We have gone ‘Sale Agreed’ on our first home and our solicitor has advised us to get the services of an engineer. What services will my engineer provide, and is the valuation survey supplied to my bank for mortgage purposes the same thing?
A home is the most expensive purchase most people ever make, therefore, as a buyer, you will benefit from getting expert advice on the condition of the property – whether you plan to live in it, rent it or sell it. Hidden defects, including broken sewerage pipes or drains, damaged chimneys, faulty wiring, pyrite or a host of other headaches can often be disguised under a fresh lick of paint.
However, while every property has its ‘issues’ the majority are rectifiable for a small cost when compared with the overall purchase price – you just need to know what they are.
An engineer’s pre-purchase survey is intended to be a detailed inspection of a property’s condition, focusing on:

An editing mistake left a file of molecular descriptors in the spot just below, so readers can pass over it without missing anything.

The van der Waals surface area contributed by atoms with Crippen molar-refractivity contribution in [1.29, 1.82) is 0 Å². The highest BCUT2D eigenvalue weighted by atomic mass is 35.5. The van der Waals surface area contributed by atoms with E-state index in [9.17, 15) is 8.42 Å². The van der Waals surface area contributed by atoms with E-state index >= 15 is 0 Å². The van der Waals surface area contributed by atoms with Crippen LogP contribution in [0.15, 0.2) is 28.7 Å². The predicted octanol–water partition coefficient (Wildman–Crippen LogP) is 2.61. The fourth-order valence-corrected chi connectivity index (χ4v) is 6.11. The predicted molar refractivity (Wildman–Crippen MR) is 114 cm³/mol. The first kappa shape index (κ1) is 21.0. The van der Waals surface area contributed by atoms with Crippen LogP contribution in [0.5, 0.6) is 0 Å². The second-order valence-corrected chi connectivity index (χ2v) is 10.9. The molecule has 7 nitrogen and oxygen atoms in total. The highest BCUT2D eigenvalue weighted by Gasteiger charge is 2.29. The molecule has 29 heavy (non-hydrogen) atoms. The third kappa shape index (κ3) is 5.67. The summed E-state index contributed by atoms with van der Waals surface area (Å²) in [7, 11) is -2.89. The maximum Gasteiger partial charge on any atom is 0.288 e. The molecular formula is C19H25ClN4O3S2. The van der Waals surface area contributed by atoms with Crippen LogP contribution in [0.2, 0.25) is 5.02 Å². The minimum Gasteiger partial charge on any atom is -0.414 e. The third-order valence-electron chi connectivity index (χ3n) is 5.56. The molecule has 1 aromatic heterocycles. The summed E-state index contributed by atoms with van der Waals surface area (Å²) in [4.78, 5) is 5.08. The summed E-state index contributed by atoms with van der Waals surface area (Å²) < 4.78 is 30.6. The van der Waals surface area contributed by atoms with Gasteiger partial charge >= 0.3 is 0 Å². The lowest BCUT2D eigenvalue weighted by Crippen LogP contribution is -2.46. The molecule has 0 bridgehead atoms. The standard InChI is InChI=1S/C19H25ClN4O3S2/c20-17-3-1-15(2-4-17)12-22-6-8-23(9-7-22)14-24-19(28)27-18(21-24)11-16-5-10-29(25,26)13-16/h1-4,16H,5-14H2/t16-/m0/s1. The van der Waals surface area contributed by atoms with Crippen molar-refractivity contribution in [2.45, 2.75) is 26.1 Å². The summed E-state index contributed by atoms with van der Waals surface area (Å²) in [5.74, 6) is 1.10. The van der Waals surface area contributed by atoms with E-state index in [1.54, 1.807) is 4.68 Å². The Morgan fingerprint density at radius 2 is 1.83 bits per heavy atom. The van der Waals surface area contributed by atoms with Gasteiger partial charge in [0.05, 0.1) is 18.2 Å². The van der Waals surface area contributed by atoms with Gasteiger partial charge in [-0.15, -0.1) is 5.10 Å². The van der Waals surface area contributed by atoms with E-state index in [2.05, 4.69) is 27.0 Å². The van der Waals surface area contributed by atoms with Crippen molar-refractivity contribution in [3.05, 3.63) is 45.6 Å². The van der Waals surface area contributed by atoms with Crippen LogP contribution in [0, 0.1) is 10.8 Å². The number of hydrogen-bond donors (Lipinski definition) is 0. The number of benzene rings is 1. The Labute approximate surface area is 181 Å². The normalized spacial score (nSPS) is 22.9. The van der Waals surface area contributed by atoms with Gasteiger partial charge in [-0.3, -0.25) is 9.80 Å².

- Structural problems like subsidence or roof spread.
- Major repairs needed like roof repairs, chimney repairs, rewiring or re-plumbing.
- Expert advice on the property, from the type of wall to the type of glazing.
- Your engineer can also advise on the likelihood of encountering asbestos, lead or radon in the property.
This will help you avoid expensive mistakes, but can also provide you with peace of mind, by telling you that those hairline cracks don’t mean that the house is falling down. For those who have never owned a property before, a survey can be immensely reassuring.
With the information from the survey you might reconsider whether to buy the property or alter how much you’re willing to pay for it and, if necessary, budget for any repair work that will need doing. You could also discuss with the vendor if they would be willing to have this work completed before the sale.
Any comprehensive survey should also include a check of the site boundaries associated with the property for sale, against the Land Registry records to ensure your future ownership is registered correctly.
While lending institutions require a valuation survey to secure the loan on the property, it has no interest in flaws or defects in a property. The bank’s sole concern is that the property is correctly valued, regardless of the physical condition, unlike an engineer’s survey.
Originally published in the Galway Advertiser.